The Rising Star Project production of How to Succeed in Business Without Really Trying goes up in March, but this season’s student team is already gearing up for the challenge! The second annual Rising Star Project Leadership Workshop took place the theater last Saturday. It was an opportunity for this season’s students to meet, begin building skills for the future, and talk leadership with Les Biller—local philanthropist and member of The 5th Avenue Theatre Board of Directors.
Here are a few highlights:
The 2015/16 Rising Star Project team will be composed of over 90 students from all over Washington State- future leaders in their respective communities.
Objectives for the day included talking about different leadership styles and reflecting on one's own default style.
“A leader is someone who inspires others to do things that they would not naturally do, if left to their own devices.” – Les Biller
We are grateful to Les Biller for taking the time out to share his experiences and reflections with this year's Rising Star Project team!
Last season, the Rising Star Project welcomed nearly one hundred students into The 5th Avenue Theatre to mount a full-scale production of Rodgers and Hammerstein's Carousel. The theater also partnered with educators to bring nearly 2,000 students from over 20 local schools to see the production created by their peers. None of this would be possible without the dedication and support of our partner teachers. They make amazing things happen for students every day. This is a snapshot of one of them.
At six thirty-five in the morning on any given school day, you’ll find Heath Thompson in front of a heavy-eyed group of teenagers at Kent Meridian High School. It’s time for vocal warm-ups. Gradually, amid a couple of yawns and a few tired sighs, creaky voices give way to rising scales, arpeggios, and eventual melodies.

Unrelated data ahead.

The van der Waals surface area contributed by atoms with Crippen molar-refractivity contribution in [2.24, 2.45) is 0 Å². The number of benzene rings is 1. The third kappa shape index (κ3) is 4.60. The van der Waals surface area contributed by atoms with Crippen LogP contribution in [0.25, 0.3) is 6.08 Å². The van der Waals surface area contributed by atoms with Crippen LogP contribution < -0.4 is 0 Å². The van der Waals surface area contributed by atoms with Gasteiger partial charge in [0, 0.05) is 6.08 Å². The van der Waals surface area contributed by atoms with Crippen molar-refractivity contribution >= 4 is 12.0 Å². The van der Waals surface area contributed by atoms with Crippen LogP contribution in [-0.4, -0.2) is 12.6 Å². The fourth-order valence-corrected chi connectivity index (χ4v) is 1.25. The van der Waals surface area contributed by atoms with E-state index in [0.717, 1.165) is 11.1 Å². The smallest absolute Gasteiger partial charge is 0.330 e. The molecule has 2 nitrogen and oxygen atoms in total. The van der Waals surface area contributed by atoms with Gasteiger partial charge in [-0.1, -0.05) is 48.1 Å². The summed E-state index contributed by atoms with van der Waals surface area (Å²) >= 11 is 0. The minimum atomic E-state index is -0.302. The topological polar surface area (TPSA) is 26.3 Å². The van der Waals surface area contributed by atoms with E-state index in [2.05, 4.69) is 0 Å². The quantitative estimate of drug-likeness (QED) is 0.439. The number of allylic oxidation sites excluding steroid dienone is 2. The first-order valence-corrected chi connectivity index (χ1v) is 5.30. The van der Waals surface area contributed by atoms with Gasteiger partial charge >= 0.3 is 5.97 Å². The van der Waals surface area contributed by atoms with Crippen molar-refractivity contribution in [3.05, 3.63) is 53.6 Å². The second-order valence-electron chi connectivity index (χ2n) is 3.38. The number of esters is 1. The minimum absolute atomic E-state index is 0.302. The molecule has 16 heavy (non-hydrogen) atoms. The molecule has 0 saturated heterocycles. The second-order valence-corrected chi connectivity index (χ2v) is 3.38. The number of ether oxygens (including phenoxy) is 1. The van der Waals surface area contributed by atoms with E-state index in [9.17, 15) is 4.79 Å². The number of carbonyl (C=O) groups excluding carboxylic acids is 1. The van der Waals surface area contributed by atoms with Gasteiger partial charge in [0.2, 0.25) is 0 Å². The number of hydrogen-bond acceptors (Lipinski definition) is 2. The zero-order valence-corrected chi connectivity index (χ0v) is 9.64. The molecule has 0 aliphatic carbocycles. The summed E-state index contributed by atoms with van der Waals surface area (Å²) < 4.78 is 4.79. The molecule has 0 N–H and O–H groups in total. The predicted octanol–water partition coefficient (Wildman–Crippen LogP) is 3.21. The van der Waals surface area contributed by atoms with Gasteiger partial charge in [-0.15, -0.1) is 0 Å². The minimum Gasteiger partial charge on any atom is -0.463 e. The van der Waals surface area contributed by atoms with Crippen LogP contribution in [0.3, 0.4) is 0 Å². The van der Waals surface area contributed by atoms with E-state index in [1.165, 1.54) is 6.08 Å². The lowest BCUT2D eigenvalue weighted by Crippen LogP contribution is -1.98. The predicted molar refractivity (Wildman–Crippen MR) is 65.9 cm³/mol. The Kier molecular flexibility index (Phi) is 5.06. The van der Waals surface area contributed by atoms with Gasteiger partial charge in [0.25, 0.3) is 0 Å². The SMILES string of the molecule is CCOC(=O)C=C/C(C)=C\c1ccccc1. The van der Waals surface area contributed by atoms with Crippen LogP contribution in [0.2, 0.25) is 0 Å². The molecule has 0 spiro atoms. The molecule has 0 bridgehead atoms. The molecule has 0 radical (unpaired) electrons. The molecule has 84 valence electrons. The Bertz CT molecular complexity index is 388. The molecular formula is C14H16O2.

“It never feels natural to be singing so early in the morning,” laments Thompson. “But it teaches my students discipline—in a way nothing else could.” But he will admit that the coffee machine is as essential to the music department’s success as their piano.
This fall marks Thompson’s tenth year of predawn choir classes and music education in the Kent School District. It also marks the fifth year since he and his students first came in contact with the Rising Star Project. In the program’s first year, one of Thompson’s choir students was cast in Rodgers and Hammerstein’s Oklahoma!
“I remember him coming out onstage in his mutton chops as this old curmudgeon… And there was a great sense of pride. For him to be able to say he had stepped out on that stage, it meant so much. Being able to actually see him have that experience was… amazing.”
Thompson is eager to profess his love for his students and their unique school community. But, like so many educators, he struggles with the day-to-day realities of teaching in a community that many would label as underserved.
“Kent Meridian is the most diverse school in Washington State. And it is a high school that doesn’t have much of a musical theater program.” Thompson cites many factors that hinder the arts, despite unwavering interest from students and teachers. “Socioeconomic status, location, and even cultural barriers can shift concerns away from the arts. Just getting by, day-to-day, is challenging enough. But for that very reason, if you want to see a school that absolutely needs additional support for its arts programs—you don’t have to go much farther than KM.”
After a few minutes of conversation with Thompson, you recognize that he has never been one to let systemic challenges derail plans that he has for his students. At the same time, he faces many obstacles that every teacher will sympathize with—but that most people won’t immediately associate with a choir classroom.
“One interesting challenge is working with students that have either just moved to America—or are from such a different culture—and have no concept of rehearsal or performance. I’m working with brilliant students but some are still breaking through American cultural and language barriers. It can be difficult trying to rehearse at the high school level while teaching basic English reading skills at the same time.”